Feeds

back to article Multiple security scanner bugs give users a headache

Once an occasional inconvenience, serious security bugs and vulnerabilities in anti-virus and security suite products are growing into hardy perennials. Once, running Windows anti-virus was like driving down a dual carriageway. These days, it's more like an unpaved road. Last week alone bought a confirmed snag with anti-virus …

COMMENTS

This topic is closed for new posts.

Rushing out half-baked products

My company is in the process of switching from a stale old, slow, version of Norton AntiVirus to the Symantec Endpoint Protection. With NAV I went 3+ years on XP Pro without seeing a single BSOD. Now I get them all of the time! Turns out that we're already 4+ maintenance releases back. The release notes for critical crashes corrected in their maint releases are a mile long. My machine would BSOD the instant I unplugged the ethernet cable; A coworker had it BSOD when he attempted to save a document to a flash-key. (search for Symantec Endpoint Protection bluescreen)

Unless you want the headache I'd hold off for now. Just underscores the need to wait for service pack 2, or whatever the equivalent is in the virus bloatware realm.

0
0

oh dear

personally i use bit defender and have never had a problem yet *touch wood

But would love to use their exchange and office versions, but they are horribly overpriced for small business

0
0
Silver badge

A smug bastard writes:

Since I have been using a Unix or Linux desktop for almost 30 years - I am just glad that I have never had this sort of worry. I open any/all unfiltered mail that I feel like, my MUA (mutt) does not get my desktop infected. I put a spam filter in a few years ago (a man can only use so much viagra), I run ClamAV for my customers.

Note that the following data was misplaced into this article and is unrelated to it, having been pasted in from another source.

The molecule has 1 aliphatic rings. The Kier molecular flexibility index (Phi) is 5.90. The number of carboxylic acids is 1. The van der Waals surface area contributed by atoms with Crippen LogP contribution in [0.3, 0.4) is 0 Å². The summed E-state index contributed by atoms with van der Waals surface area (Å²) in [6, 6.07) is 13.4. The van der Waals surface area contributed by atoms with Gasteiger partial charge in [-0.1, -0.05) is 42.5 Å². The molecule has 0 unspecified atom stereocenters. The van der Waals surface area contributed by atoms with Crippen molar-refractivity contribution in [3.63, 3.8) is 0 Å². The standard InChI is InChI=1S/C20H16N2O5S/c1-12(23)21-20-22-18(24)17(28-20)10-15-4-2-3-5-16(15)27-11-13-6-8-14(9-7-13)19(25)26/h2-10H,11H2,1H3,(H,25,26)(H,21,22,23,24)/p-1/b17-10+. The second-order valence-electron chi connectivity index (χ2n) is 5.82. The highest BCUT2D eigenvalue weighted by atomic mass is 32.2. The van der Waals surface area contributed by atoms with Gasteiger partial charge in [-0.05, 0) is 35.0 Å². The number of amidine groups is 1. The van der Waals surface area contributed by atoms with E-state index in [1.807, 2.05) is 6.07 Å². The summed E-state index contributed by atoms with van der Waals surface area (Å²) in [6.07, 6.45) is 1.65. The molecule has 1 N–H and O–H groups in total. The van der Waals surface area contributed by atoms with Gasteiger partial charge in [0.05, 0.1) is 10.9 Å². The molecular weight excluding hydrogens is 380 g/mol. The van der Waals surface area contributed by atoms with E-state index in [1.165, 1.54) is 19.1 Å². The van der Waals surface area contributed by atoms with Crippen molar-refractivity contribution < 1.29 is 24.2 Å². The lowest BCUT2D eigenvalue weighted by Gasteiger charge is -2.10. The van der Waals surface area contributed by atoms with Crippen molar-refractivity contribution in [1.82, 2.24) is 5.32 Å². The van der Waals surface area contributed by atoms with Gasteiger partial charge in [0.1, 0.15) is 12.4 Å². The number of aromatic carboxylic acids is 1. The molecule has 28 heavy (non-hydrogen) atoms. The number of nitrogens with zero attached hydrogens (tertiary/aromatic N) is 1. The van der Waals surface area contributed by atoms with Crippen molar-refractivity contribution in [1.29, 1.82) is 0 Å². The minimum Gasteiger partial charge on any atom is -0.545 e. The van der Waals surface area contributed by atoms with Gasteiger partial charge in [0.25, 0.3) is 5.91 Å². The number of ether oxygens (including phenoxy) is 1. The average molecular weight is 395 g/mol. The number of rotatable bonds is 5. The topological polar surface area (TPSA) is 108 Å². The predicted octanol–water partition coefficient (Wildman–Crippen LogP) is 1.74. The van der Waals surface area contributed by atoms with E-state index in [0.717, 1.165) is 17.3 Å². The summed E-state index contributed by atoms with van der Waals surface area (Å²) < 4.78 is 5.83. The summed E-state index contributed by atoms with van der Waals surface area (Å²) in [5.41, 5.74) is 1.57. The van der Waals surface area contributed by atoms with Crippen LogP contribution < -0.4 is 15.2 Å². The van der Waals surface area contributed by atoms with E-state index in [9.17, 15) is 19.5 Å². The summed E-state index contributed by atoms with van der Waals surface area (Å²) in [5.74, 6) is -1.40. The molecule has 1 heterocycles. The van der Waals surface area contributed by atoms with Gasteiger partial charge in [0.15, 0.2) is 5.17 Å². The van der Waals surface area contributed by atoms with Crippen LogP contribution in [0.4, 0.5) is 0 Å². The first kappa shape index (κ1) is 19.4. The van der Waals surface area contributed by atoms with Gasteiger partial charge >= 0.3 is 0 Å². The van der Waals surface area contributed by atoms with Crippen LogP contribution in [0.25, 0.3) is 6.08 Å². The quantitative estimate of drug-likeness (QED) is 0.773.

My main problem with email is trying to understand what is being said by those idiots who insist on replying by top posting.

0
0
Anonymous Coward

Norton again

Norton Antivirus? Wouldn't touch it with a barge poll, my employer had this fantastic policy to install that on to our laptops, but then the manager was a complete muppet and non IT literate (well, only just).

Good old Norton won't run as non-administrator user, so that's a great friggin security policy then isn't it? !

So many people ask me why do the retail outlets put Norton on to the PCs if it is so crap..first thing I do, is recommend people take it off..

Heard the one about Norton Firewall subscription running out and blocking http, email ports?

Found that out on one person's PC.. they'd lost their internet connection...I did some ping tests and ascertained the connectivity was fine, just certain ports were being blocked..

Now's that's what I call blackmail, "if you don't renew your firewall subscription to us, we block your most important ports, rendering your net connection dead until you resubscribe".

Having tracked the problem down, remedial action? Download a free firewall from the net and immediately remove Norton!!!

0
0
Stop

Norton your nelly (IGMC)

' The other bugs are less serious and individually don't amount to much, but collectively, they're enough to make you reach for an Ubuntu installation CD or start looking on eBay for a Mac. '

Er, no.

If I were using either of those bloated security ransomware packages in the first place, I'd consider cutting my losses and moving to another alternative.

Comodo & Threatfire seem to be best free-as-in-beer alternatives at the moment, especially since AVG & ZoneAlarm started getting every bit as sluggish and bloated as their pay-as-in-money brethren.

Moving to linux or Mac because of some dodgy security software update is just about as rational and sensible as having my foot amputated if I get a blister on my heel.

0
0
Unhappy

They should have told us

As one of the users in that NIS 09 thread, i have to say communicating with symantec is like talking to a def Elephant ..........

0
0
This topic is closed for new posts.